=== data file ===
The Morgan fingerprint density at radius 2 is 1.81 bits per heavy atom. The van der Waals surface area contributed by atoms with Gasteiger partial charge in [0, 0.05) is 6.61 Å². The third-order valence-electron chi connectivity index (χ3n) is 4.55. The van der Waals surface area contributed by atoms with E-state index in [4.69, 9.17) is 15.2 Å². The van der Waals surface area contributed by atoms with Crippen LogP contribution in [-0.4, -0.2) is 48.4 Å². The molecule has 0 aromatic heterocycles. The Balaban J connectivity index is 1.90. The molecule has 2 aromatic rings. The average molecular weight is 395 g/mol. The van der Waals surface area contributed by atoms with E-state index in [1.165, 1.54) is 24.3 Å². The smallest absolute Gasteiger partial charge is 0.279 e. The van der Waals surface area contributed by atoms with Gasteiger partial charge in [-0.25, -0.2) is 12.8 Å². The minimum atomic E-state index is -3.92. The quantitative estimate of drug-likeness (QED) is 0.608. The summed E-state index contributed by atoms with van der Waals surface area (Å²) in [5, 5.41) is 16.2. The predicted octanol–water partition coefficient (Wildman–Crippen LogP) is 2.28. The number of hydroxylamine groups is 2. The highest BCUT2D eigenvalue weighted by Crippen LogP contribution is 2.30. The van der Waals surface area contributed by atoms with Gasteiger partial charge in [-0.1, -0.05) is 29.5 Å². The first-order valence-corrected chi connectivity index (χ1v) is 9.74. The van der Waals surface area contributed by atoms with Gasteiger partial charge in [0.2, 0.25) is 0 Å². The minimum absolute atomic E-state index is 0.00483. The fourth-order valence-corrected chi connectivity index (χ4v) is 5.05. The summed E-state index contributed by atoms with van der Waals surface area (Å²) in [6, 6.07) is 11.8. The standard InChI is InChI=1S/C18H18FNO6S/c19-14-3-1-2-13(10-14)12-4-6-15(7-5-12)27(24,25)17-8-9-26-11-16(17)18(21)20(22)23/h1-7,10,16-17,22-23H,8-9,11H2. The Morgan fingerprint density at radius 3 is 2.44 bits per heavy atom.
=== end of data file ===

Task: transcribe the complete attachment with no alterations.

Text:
The Morgan fingerprint density at radius 2 is 1.81 bits per heavy atom. The van der Waals surface area contributed by atoms with Gasteiger partial charge in [0, 0.05) is 6.61 Å². The third-order valence-electron chi connectivity index (χ3n) is 4.55. The van der Waals surface area contributed by atoms with E-state index in [4.69, 9.17) is 15.2 Å². The van der Waals surface area contributed by atoms with Crippen LogP contribution in [-0.4, -0.2) is 48.4 Å². The molecule has 0 aromatic heterocycles. The Balaban J connectivity index is 1.90. The molecule has 2 aromatic rings. The average molecular weight is 395 g/mol. The van der Waals surface area contributed by atoms with E-state index in [1.165, 1.54) is 24.3 Å². The smallest absolute Gasteiger partial charge is 0.279 e. The van der Waals surface area contributed by atoms with Gasteiger partial charge in [-0.25, -0.2) is 12.8 Å². The minimum atomic E-state index is -3.92. The quantitative estimate of drug-likeness (QED) is 0.608. The summed E-state index contributed by atoms with van der Waals surface area (Å²) in [5, 5.41) is 16.2. The predicted octanol–water partition coefficient (Wildman–Crippen LogP) is 2.28. The number of hydroxylamine groups is 2. The highest BCUT2D eigenvalue weighted by Crippen LogP contribution is 2.30. The van der Waals surface area contributed by atoms with Gasteiger partial charge in [-0.1, -0.05) is 29.5 Å². The first-order valence-corrected chi connectivity index (χ1v) is 9.74. The van der Waals surface area contributed by atoms with Gasteiger partial charge in [0.2, 0.25) is 0 Å². The minimum absolute atomic E-state index is 0.00483. The fourth-order valence-corrected chi connectivity index (χ4v) is 5.05. The summed E-state index contributed by atoms with van der Waals surface area (Å²) in [6, 6.07) is 11.8. The standard InChI is InChI=1S/C18H18FNO6S/c19-14-3-1-2-13(10-14)12-4-6-15(7-5-12)27(24,25)17-8-9-26-11-16(17)18(21)20(22)23/h1-7,10,16-17,22-23H,8-9,11H2. The Morgan fingerprint density at radius 3 is 2.44 bits per heavy atom.